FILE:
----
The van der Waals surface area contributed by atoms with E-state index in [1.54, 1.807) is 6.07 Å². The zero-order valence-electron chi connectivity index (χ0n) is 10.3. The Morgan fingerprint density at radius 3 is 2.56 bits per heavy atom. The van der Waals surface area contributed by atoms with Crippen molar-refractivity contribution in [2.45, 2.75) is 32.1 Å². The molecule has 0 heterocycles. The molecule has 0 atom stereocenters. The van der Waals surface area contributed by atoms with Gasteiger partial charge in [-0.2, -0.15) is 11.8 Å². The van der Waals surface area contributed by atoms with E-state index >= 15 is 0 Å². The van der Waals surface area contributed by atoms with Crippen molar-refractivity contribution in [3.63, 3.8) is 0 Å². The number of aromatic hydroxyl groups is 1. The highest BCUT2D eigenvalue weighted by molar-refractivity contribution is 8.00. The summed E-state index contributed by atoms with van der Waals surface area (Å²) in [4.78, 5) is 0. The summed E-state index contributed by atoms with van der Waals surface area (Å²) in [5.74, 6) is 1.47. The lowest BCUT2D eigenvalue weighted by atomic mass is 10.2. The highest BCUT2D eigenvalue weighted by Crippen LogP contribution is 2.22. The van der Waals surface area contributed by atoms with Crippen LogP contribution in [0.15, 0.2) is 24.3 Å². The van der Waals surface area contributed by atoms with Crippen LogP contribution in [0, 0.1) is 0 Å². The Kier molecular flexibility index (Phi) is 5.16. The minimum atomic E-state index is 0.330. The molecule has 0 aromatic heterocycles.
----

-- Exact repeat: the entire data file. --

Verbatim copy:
The van der Waals surface area contributed by atoms with E-state index in [1.54, 1.807) is 6.07 Å². The zero-order valence-electron chi connectivity index (χ0n) is 10.3. The Morgan fingerprint density at radius 3 is 2.56 bits per heavy atom. The van der Waals surface area contributed by atoms with Crippen molar-refractivity contribution in [2.45, 2.75) is 32.1 Å². The molecule has 0 heterocycles. The molecule has 0 atom stereocenters. The van der Waals surface area contributed by atoms with Gasteiger partial charge in [-0.2, -0.15) is 11.8 Å². The van der Waals surface area contributed by atoms with E-state index >= 15 is 0 Å². The van der Waals surface area contributed by atoms with Crippen molar-refractivity contribution in [3.63, 3.8) is 0 Å². The number of aromatic hydroxyl groups is 1. The highest BCUT2D eigenvalue weighted by molar-refractivity contribution is 8.00. The summed E-state index contributed by atoms with van der Waals surface area (Å²) in [4.78, 5) is 0. The summed E-state index contributed by atoms with van der Waals surface area (Å²) in [5.74, 6) is 1.47. The lowest BCUT2D eigenvalue weighted by atomic mass is 10.2. The highest BCUT2D eigenvalue weighted by Crippen LogP contribution is 2.22. The van der Waals surface area contributed by atoms with Crippen LogP contribution in [0.15, 0.2) is 24.3 Å². The van der Waals surface area contributed by atoms with Crippen LogP contribution in [0, 0.1) is 0 Å². The Kier molecular flexibility index (Phi) is 5.16. The minimum atomic E-state index is 0.330. The molecule has 0 aromatic heterocycles.